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Rapid initial recovery and long‐term persistence of a bee community in a former landfill
- Onuferko, Thomas M., Skandalis, Dimitri A., León Cordero, Rodrigo, Richards, Miriam H.
- Insect conservation and diversity 2018 v.11 no.1 pp. 88-99
- anthropogenic activities, bees, drought, foraging, habitat conservation, habitats, land restoration, landfills, landscapes, longitudinal studies, multivariate analysis, nesting, nesting sites, plant communities, prediction, species diversity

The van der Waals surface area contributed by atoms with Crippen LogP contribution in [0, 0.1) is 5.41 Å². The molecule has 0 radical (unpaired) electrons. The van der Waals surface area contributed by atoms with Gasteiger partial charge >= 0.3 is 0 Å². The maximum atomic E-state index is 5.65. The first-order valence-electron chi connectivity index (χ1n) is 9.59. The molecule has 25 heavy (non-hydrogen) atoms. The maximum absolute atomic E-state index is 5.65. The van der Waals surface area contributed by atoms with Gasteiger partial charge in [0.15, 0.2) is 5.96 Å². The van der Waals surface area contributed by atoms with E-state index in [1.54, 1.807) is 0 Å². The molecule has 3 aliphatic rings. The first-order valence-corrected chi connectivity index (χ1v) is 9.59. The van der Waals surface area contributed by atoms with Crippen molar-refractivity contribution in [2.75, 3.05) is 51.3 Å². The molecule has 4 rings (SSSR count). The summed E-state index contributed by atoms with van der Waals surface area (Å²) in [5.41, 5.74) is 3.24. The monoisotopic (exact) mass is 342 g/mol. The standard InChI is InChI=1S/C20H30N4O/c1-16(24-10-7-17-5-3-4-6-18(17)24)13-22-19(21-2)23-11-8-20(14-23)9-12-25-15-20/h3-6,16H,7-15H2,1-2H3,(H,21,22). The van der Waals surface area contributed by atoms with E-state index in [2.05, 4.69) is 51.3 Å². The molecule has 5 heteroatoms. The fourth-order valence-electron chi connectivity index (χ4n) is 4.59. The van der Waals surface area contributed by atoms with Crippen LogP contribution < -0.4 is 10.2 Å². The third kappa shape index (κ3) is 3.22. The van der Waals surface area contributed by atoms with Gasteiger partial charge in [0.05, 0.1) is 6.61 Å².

- The effects of habitat restoration are usually studied using cross‐sectional comparisons of species assemblages among sites of various ages or disturbance levels. Longitudinal studies, however, are necessary for detecting long‐term responses to habitat restoration and for understanding annual demographic variation. To investigate the time course of bee community restoration in sites previously made uninhabitable by anthropogenic disturbance, we studied a former landfill site for 10 years from initial revegetation in 2003 until 2013, comparing two restored sites with three nearby, undisturbed control sites. We used permutational multivariate analysis of variance and generalised additive mixed models to investigate how bee abundance and species richness varied over time (years), between seasons and between restoration levels. Landfill restoration and the creation of foraging and nesting habitat resulted in rapid and persistent occupation by bees, suggesting that efforts to restore bee communities can be successful when a source of colonists exists nearby. Based on earlier studies, we predicted that in restored sites there would be an initial rapid increase in bee abundance and species richness, followed by a decline to a stable intermediate level. This prediction was supported as bee abundance and species richness in restored sites increased until 2006/2007 and subsequently declined. In control sites, there were significant declines in abundance and species richness over time, despite a lack of anthropogenic disturbance. Possible contributors are changing weather patterns, especially severe droughts; plant community succession resulting in loss of bare ground for nesting sites; and increasing suburbanisation of the surrounding landscape.